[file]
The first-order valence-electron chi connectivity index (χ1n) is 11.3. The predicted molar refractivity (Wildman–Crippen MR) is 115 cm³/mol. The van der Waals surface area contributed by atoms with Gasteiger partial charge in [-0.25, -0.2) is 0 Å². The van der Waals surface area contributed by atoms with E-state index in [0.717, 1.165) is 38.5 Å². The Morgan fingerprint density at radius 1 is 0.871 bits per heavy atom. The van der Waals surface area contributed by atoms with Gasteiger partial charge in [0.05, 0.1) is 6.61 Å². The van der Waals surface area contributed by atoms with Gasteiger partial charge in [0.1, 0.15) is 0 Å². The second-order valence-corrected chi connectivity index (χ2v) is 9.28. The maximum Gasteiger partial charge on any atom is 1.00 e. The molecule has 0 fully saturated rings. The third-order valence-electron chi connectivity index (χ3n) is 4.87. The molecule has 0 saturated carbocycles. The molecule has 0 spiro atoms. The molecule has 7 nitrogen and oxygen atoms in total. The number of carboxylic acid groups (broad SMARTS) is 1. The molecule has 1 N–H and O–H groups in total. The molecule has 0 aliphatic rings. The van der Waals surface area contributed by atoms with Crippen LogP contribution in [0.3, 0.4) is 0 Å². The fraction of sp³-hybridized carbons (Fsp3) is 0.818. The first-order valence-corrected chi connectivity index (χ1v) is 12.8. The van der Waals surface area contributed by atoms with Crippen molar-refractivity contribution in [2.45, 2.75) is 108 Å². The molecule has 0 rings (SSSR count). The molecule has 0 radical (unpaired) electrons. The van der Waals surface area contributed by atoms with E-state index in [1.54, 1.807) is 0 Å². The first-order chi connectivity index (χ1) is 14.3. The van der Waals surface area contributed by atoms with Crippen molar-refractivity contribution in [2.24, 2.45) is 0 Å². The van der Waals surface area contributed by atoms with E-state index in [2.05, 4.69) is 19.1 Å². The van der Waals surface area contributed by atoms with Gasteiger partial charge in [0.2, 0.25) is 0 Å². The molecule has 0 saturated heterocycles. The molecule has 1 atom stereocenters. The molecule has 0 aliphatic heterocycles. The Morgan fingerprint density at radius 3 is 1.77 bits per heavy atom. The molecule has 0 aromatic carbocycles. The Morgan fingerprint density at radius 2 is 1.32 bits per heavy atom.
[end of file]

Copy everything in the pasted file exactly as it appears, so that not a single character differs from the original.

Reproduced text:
The first-order valence-electron chi connectivity index (χ1n) is 11.3. The predicted molar refractivity (Wildman–Crippen MR) is 115 cm³/mol. The van der Waals surface area contributed by atoms with Gasteiger partial charge in [-0.25, -0.2) is 0 Å². The van der Waals surface area contributed by atoms with E-state index in [0.717, 1.165) is 38.5 Å². The Morgan fingerprint density at radius 1 is 0.871 bits per heavy atom. The van der Waals surface area contributed by atoms with Gasteiger partial charge in [0.05, 0.1) is 6.61 Å². The van der Waals surface area contributed by atoms with Gasteiger partial charge in [0.1, 0.15) is 0 Å². The second-order valence-corrected chi connectivity index (χ2v) is 9.28. The maximum Gasteiger partial charge on any atom is 1.00 e. The molecule has 0 fully saturated rings. The third-order valence-electron chi connectivity index (χ3n) is 4.87. The molecule has 0 saturated carbocycles. The molecule has 0 spiro atoms. The molecule has 7 nitrogen and oxygen atoms in total. The number of carboxylic acid groups (broad SMARTS) is 1. The molecule has 1 N–H and O–H groups in total. The molecule has 0 aliphatic rings. The van der Waals surface area contributed by atoms with Crippen LogP contribution in [0.3, 0.4) is 0 Å². The fraction of sp³-hybridized carbons (Fsp3) is 0.818. The first-order valence-corrected chi connectivity index (χ1v) is 12.8. The van der Waals surface area contributed by atoms with Crippen molar-refractivity contribution in [2.45, 2.75) is 108 Å². The molecule has 0 rings (SSSR count). The molecule has 0 radical (unpaired) electrons. The van der Waals surface area contributed by atoms with E-state index in [1.54, 1.807) is 0 Å². The first-order chi connectivity index (χ1) is 14.3. The van der Waals surface area contributed by atoms with Crippen molar-refractivity contribution in [2.24, 2.45) is 0 Å². The van der Waals surface area contributed by atoms with E-state index in [2.05, 4.69) is 19.1 Å². The van der Waals surface area contributed by atoms with Gasteiger partial charge in [0.2, 0.25) is 0 Å². The molecule has 0 saturated heterocycles. The molecule has 1 atom stereocenters. The molecule has 0 aliphatic heterocycles. The Morgan fingerprint density at radius 3 is 1.77 bits per heavy atom. The molecule has 0 aromatic carbocycles. The Morgan fingerprint density at radius 2 is 1.32 bits per heavy atom.